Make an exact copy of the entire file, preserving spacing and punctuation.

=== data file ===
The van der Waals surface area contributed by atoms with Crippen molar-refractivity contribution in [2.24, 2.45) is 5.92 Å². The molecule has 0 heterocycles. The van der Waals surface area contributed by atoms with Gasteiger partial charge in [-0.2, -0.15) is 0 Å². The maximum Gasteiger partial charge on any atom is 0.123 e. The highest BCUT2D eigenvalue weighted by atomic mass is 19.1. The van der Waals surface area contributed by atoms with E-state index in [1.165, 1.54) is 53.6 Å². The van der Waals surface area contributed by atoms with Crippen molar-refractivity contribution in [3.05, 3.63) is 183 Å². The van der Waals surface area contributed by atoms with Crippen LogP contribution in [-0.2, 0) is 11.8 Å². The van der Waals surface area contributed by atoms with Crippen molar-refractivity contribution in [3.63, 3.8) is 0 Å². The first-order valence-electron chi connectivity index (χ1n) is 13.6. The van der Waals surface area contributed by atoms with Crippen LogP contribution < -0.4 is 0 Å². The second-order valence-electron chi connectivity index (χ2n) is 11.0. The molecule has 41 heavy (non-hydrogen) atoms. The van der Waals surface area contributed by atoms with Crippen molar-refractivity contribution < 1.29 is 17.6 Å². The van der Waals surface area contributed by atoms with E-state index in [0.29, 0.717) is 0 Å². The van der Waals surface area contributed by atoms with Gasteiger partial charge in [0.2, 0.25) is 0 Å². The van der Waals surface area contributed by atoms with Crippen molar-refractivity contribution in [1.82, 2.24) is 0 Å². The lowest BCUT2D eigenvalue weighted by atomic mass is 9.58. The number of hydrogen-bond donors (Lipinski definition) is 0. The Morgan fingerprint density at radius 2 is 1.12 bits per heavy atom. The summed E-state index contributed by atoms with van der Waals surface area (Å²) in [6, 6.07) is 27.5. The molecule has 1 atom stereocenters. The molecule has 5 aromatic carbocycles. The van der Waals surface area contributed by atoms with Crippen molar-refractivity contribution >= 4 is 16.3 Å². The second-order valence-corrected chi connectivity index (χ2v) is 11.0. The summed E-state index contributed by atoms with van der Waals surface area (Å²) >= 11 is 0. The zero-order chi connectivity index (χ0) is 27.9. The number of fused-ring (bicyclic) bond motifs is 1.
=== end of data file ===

The van der Waals surface area contributed by atoms with Crippen molar-refractivity contribution in [2.24, 2.45) is 5.92 Å². The molecule has 0 heterocycles. The van der Waals surface area contributed by atoms with Gasteiger partial charge in [-0.2, -0.15) is 0 Å². The maximum Gasteiger partial charge on any atom is 0.123 e. The highest BCUT2D eigenvalue weighted by atomic mass is 19.1. The van der Waals surface area contributed by atoms with E-state index in [1.165, 1.54) is 53.6 Å². The van der Waals surface area contributed by atoms with Crippen molar-refractivity contribution in [3.05, 3.63) is 183 Å². The van der Waals surface area contributed by atoms with Crippen LogP contribution in [-0.2, 0) is 11.8 Å². The van der Waals surface area contributed by atoms with Crippen molar-refractivity contribution in [3.63, 3.8) is 0 Å². The first-order valence-electron chi connectivity index (χ1n) is 13.6. The van der Waals surface area contributed by atoms with Crippen LogP contribution < -0.4 is 0 Å². The second-order valence-electron chi connectivity index (χ2n) is 11.0. The molecule has 41 heavy (non-hydrogen) atoms. The van der Waals surface area contributed by atoms with Crippen molar-refractivity contribution < 1.29 is 17.6 Å². The van der Waals surface area contributed by atoms with E-state index in [0.29, 0.717) is 0 Å². The van der Waals surface area contributed by atoms with Gasteiger partial charge in [0.2, 0.25) is 0 Å². The van der Waals surface area contributed by atoms with Crippen molar-refractivity contribution in [1.82, 2.24) is 0 Å². The lowest BCUT2D eigenvalue weighted by atomic mass is 9.58. The number of hydrogen-bond donors (Lipinski definition) is 0. The Morgan fingerprint density at radius 2 is 1.12 bits per heavy atom. The summed E-state index contributed by atoms with van der Waals surface area (Å²) in [6, 6.07) is 27.5. The molecule has 1 atom stereocenters. The molecule has 5 aromatic carbocycles. The van der Waals surface area contributed by atoms with Crippen molar-refractivity contribution >= 4 is 16.3 Å². The second-order valence-corrected chi connectivity index (χ2v) is 11.0. The summed E-state index contributed by atoms with van der Waals surface area (Å²) >= 11 is 0. The zero-order chi connectivity index (χ0) is 27.9. The number of fused-ring (bicyclic) bond motifs is 1.